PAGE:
Topics: Visa cancellation, Queensland Premier travel to Tokyo, vaccine rollout.
PETER STEFANOVIC: Let's go live now to Canberra where we're joined by the Minister for Home Affairs, Karen Andrews. Minister, good morning. What is the current travel status of Katie Hopkins?
KAREN ANDREWS: Hopefully on her way out of the country as the day rolls on. At this point in time her visa, the visa she travelled to this country on, has been cancelled. We're looking to get her on the first available flight out of Australia, and quite frankly, good riddance.
PETER STEFANOVIC: So that is expected to happen today? Is that your expectation?
KAREN ANDREWS: That's what we're working towards. So I know that ABF - the Australian Border Force - is working as quickly as it can, to look at what the flight availabilities are and they'll be working with her directly to get her on an aircraft.
PETER STEFANOVIC: Why was she given a visa in the first place?
KAREN ANDREWS: Well, she was supported by a State Government to come into the country, and the application was based on the fact that there would be an economic benefit because of the opportunity that she and others would have here in Australia. So we, as a Federal Government, do support State and Territory Governments when they wish to bring people in here, particularly if they're doing it over the quarantine caps. There are some pretty well established procedures in place as to how these people can potentially access the exemption to come into Australia, and it was granted on that basis. Now, as soon as we found out about her behaviour and the fact that she was out there openly flaunting our quarantine system here, we took pretty strong action as quickly as we possibly could to get that visa cancelled, and to make sure she would be leaving country.
PETER STEFANOVIC: But it's your Department that issued visas, right?
KAREN ANDREWS: Yes, we do. And we follow the procedures that are very well established. And the application for exemption was supported by a State Government.
PETER STEFANOVIC: But you could have overridden that.
KAREN ANDREWS: It's always possible for action to be taken, and that's exactly what happened over the weekend where we made very swift decisions to start going down the path of reviewing the basis for her visa, and then cancelling it.
PETER STEFANOVIC: But fundamentally, it's your Department that approved her entry.
KAREN ANDREWS: It was based on an application that was supported by a State Government, and that is very normal procedures for many people who are coming in to the country, particularly above caps.
PETER STEFANOVIC: Okay. On to the Queensland Premier, Minister. She's off to Tokyo. She, of course, championed a reduction in arrival caps. Should she be going?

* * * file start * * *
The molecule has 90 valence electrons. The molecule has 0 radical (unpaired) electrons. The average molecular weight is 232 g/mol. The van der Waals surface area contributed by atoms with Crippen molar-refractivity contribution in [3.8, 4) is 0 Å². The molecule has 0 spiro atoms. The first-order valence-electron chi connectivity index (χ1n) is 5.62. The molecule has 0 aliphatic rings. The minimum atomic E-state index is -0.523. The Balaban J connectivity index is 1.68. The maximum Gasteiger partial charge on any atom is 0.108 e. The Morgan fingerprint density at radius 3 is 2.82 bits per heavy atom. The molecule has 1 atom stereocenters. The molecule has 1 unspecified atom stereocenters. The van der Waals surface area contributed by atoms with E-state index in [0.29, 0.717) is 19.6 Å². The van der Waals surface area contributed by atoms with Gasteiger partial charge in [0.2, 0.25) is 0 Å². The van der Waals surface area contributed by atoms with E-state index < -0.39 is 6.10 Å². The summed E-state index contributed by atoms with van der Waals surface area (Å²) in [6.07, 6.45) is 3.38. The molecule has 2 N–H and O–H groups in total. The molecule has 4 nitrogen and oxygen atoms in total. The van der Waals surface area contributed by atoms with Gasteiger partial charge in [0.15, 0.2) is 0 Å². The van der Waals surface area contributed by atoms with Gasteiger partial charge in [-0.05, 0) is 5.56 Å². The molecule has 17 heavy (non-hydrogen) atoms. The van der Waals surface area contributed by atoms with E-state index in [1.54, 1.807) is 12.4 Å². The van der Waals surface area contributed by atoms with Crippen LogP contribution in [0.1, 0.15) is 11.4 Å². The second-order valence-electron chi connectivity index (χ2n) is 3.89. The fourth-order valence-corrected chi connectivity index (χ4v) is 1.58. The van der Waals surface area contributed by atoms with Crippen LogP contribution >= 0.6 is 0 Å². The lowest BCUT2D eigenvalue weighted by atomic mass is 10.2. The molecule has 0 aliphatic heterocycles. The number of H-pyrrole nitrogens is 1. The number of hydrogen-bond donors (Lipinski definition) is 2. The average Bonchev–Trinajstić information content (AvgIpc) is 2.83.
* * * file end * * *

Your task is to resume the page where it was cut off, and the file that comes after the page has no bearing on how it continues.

KAREN ANDREWS: Well, I'm well and truly on the record as saying a couple of weeks ago when, on the one hand she was arguing for hotel quarantine caps to be reduced in Australia, that it was very hypocritical when she herself was going to be heading off overseas. Now, I should say and I must say that the Olympic Games - without a doubt - are important to Queensland's, south east Queensland, and all of Australia. But the outrage from many people across Australia because of the hypocrisy is something that the Premier is going to have to deal with at some, at some point.
PETER STEFANOVIC: But do you think she needs to be there, though, to secure those games?
KAREN ANDREWS: Well, over the last 12 months in particular people have done very well dealing with various matters remotely, with a virtual presence. So, that was not her view. It was her very strong view that she needed to be there. I think it was very hypocritical of her to be trying to stop people coming into the country when she herself was granting herself permission back into the country and go into hotel quarantine here above the caps.
PETER STEFANOVIC: Okay. Just finally, Minister, Newspoll shows another hit for your Government today. Could the slow vaccine rollout cost you the next election?
KAREN ANDREWS: Well, the important thing is now, is that we are clearly demonstrating that we are ramping up the vaccination rollout here in Australia. So, close to a million doses of the Pfizer vaccine came in overnight. We are continuing to manufacture the AstraZeneca vaccine here in Australia. So instead of, for example 2.8 million doses of the vaccine in August, it's now 4.5 million. So we're bringing things forward. We're ramping it up. Australians are rolling up their sleeves. So, we are, as a nation, now starting to do very well in terms of rolling out the vaccine. But it's not something that's going to be fixed overnight, it is something that's going to take weeks and potentially months to make sure that everyone who wishes to be vaccinated has access to a vaccine.
PETER STEFANOVIC: But if it was faster, New South Wales and Victoria probably wouldn't be in lockdown at the moment.
KAREN ANDREWS: Look, I don't know that that's reasonable to say. I think you've got to look at vaccination rates around the world. We have steadily increased, even over the last month we have been increasing - over the last week we have been increasing. That will continue to ramp up. And in the meantime, we encourage people to make sure that they are following the well-established health advice in relation to social distancing, washing the hands, sanitising the hands, staying home when they need to.
PETER STEFANOVIC: Home Affairs Minister, Karen Andrews, thanks for your time, talk to you soon.